A large body of work in economics studies optimally allocating assets using auctions; comparatively little work analyzes how to design licenses governing the assets that are auctioned. In this paper, we argue that license design faces a fundamental tradeoff. Long-term or perpetual licenses improve incentives for owners to invest to maintain and improve assets, but short-term licenses are better for allocative efficiency. We propose a new license, called the depreciating license, which improves on this tradeoff. Depreciating license owners periodically announce valuations at which they are willing to sell their licenses, and pay a percent of these valuations as license fees. This encourages reallocation while creating high and time-stationary investment incentives.
Anthony Lee Zhang
PhD Program, Economics
PhD Program Office
Graduate School of Business
655 Knight Way
Stanford, CA 94305
Anthony Lee Zhang
I'm a fifth-year PhD candidate in Economics at the Stanford Graduate School of Business. I'm on the job market and will be available for interviews at the ASSA 2019 Annual Meeting.
Job Market Paper
This paper develops metrics and methods for quantifying the manipulability of cash-settled derivative contract markets. Many derivative contracts, such as futures, options, and swaps, are settled based on price benchmarks, which are calculated based on trade prices of underlying assets. Derivative contract volume is often much larger than the volume of underlying trade used to construct price benchmarks, so these markets may be vulnerable to manipulation: contract holders may trade the underlying asset in order to move benchmarks and influence contract payoffs. I show that derivative contract markets can be much larger than underlying markets without creating large incentives for manipulation, as long as underlying markets are sufficiently competitive. I show how to estimate manipulation-induced benchmark distortions using commonly observed market data. I propose a simple manipulation index which can be used as a diagnostic metric to detect potentially manipulable contract markets, similar to the Herfindahl-Hirschman index (HHI) in antitrust. I apply my results to study contract market competitiveness using the CFTC Commitments of Traders reports, to measure the manipulability of the LBMA gold price benchmark, and to propose a less manipulable design for the CBOE Volatility Index (VIX).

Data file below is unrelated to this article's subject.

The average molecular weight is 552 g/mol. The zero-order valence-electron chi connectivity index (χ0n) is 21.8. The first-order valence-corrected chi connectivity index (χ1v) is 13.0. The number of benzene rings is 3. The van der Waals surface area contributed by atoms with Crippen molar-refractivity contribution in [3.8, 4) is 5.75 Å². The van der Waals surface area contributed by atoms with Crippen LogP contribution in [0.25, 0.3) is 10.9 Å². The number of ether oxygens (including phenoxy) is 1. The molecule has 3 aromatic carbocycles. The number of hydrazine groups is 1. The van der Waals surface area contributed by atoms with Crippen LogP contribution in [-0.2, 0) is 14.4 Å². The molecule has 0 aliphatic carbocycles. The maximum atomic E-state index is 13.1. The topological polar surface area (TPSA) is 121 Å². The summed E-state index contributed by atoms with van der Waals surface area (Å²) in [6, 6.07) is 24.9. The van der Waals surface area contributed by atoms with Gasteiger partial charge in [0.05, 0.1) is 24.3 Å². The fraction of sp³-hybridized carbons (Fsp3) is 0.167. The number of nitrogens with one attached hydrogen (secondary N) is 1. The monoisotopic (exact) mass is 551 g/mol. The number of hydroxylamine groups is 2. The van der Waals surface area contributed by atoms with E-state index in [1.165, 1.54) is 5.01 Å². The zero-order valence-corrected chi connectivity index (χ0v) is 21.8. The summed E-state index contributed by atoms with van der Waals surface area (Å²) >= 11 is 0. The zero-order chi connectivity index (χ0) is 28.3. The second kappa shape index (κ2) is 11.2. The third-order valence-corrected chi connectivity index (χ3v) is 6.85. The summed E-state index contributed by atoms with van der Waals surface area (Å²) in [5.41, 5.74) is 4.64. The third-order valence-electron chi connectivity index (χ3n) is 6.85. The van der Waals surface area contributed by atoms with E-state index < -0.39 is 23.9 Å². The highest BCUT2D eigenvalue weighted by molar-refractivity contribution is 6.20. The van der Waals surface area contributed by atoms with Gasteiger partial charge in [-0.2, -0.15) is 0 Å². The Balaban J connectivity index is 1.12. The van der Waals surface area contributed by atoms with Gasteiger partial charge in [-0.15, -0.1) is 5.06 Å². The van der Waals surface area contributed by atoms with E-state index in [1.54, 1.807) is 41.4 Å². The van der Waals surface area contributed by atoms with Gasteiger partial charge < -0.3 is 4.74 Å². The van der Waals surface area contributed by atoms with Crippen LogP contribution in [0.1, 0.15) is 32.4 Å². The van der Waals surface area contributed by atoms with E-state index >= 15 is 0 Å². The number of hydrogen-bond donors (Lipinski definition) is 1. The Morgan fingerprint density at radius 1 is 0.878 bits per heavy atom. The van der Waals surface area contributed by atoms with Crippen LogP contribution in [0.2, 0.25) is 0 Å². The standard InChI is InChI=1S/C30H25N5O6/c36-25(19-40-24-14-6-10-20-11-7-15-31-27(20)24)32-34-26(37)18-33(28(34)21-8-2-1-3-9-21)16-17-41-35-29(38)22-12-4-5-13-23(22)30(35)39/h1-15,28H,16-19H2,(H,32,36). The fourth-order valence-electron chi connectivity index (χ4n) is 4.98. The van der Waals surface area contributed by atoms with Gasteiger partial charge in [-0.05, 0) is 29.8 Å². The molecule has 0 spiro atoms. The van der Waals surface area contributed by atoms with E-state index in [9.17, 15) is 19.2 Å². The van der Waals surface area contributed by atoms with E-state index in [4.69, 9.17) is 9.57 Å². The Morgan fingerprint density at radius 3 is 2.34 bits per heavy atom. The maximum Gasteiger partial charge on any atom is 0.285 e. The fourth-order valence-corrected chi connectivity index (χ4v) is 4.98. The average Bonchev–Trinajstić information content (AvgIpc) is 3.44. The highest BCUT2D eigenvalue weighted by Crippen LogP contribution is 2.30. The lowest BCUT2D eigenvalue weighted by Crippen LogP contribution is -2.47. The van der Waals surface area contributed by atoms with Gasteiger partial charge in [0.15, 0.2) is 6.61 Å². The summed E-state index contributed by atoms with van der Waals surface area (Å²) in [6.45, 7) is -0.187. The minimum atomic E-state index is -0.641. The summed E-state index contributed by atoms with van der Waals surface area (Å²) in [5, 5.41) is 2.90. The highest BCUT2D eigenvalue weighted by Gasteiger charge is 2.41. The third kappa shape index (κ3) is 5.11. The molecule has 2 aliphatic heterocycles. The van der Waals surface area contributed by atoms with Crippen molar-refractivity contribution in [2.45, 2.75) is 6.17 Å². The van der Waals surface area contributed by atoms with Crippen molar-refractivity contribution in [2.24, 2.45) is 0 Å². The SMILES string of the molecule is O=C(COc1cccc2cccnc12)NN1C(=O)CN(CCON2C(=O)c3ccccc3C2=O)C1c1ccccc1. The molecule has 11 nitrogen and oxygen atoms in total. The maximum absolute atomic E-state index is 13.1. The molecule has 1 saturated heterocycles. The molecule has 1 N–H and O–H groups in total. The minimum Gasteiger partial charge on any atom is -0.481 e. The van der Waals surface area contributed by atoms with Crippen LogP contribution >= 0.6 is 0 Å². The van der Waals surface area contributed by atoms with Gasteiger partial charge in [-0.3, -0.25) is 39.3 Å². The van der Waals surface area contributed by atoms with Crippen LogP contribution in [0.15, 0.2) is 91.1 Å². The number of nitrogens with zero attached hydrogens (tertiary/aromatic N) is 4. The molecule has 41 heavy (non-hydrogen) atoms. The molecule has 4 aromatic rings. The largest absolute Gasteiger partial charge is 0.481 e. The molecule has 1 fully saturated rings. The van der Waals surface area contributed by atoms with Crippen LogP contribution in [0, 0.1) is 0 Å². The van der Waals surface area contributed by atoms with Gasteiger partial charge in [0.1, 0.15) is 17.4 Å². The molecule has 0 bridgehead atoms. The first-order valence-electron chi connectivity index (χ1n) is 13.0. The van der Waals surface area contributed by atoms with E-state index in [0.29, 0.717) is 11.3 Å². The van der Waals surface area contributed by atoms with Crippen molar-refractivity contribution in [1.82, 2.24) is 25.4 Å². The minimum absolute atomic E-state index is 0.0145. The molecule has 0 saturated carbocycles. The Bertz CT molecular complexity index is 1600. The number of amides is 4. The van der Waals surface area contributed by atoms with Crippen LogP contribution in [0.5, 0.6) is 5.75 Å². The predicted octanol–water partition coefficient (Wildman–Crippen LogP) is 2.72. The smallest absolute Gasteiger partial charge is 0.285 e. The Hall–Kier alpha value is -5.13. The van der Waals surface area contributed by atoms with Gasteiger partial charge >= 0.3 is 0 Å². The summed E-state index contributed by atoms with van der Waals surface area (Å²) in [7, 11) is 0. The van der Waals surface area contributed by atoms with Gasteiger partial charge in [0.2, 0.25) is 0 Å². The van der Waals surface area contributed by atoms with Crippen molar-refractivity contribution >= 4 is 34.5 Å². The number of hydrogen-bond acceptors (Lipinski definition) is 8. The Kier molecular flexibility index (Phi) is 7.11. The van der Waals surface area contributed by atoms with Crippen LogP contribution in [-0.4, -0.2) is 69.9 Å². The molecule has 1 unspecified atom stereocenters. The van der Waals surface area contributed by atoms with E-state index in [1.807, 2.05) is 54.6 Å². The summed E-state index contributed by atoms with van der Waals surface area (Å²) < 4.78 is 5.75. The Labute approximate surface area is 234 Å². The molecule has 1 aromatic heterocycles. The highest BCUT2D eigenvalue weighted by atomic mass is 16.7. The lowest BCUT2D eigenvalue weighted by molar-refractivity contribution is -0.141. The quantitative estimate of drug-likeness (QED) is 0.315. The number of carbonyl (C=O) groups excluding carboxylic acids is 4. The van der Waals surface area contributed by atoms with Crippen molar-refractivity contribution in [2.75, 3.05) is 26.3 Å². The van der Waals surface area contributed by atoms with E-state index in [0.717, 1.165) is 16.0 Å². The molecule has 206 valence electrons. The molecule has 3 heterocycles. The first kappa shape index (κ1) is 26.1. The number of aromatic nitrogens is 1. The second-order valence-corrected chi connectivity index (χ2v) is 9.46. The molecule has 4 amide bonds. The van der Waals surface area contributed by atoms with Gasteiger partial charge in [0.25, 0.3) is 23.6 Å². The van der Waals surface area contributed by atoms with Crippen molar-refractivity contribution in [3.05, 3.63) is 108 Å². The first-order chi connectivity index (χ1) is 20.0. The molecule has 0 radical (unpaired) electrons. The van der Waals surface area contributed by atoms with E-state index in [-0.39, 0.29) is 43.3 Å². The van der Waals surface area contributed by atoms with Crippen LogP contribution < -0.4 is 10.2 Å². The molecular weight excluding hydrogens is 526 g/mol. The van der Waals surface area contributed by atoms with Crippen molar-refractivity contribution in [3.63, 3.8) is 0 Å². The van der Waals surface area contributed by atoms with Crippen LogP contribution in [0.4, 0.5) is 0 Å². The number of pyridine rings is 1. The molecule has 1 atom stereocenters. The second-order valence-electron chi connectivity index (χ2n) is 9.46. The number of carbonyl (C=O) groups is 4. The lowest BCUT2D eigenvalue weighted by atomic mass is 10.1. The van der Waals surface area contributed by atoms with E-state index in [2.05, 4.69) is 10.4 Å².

with Paul Milgrom and Glen Weyl; Regulation, 2017, 40(3): 22–26
Radio spectrum in the US is traditionally assigned using licenses with renewable 10- or 15-year terms, to encourage costly infrastructure investments. However, such long-term licenses are difficult to reassign as more valuable uses for spectrum arise. Short-term licenses expedite reassignment of spectrum to innovate entrants, but lower incentives for long-term investment. Existing license designs navigate this tradeoff poorly; depreciating licenses, introduced in Weyl and Zhang (2018), are a better alternative.
with Piotr Dworczak; Economics Letters, 2017, 153 pp. 57–60.
In mechanism design, implementable allocation rules are allocations of goods to an agent's types which are incentive-compatible under some transfer payments. We demonstrate an analogy between implementable alloction rules, Walrasian equilibria, and efficient matchings. Implementable allocation rules correspond to Walrasian equilibria, in an economy in which the agent's types are represented by consumers with quasilinear utility and unit demand. Due to the welfare theorems, Walrasian equilibria are equivalent to efficient matchings between consumers and goods.
In many trading games, such as auctions and bargaining, agents take actions which affect the probability that they receive a good and monetary transfer payments they make or receive. In this paper, we show that agents' choices on a menu of probabilities and transfers available in equilibrium can be used to identify agents' values in many such trading games. This "empirical menu" approach can accomodate various extensions, such as certain kinds of unobserved heterogeneity and partially observed actions. We apply these results to study bargaining efficiency, competition and surplus division in used car bargaining.
This paper studies the sources of idiosyncratic house price dispersion. We construct a search-and-bargaining model of the housing market, which predicts that idiosyncratic price dispersion should be positively correlated with time-on-market and negatively correlated with house prices and sales volume. Using a methodology which combines repeat-sales and hedonic approaches, we measure idiosyncratic price dispersion across locations and over time. We show that idiosyncratic price dispersion is countercyclical and seasonal, and that it is associated with prices, sales volume, and time-on-market in the directions predicted by our model, cross-sectionally as well as in panel regressions.
This paper proposes liquidity subsidies for improving allocative efficiency and price discovery in multi-unit auctions. In the proposed subsidy scheme, the market administrator divides some amount of subsidy revenue between agents proportional to their marginal contribution to the slope of auction aggregate demand at the equilibrium price. These subsidies cause agents to bid more aggressively, increasing the slopes of their submitted bid curves. This decreases bid shading, increases allocative efficiency, and lowers the variance of auction prices.
Work in Progress
With Brad Larsen
Last Updated 26 Jun 2019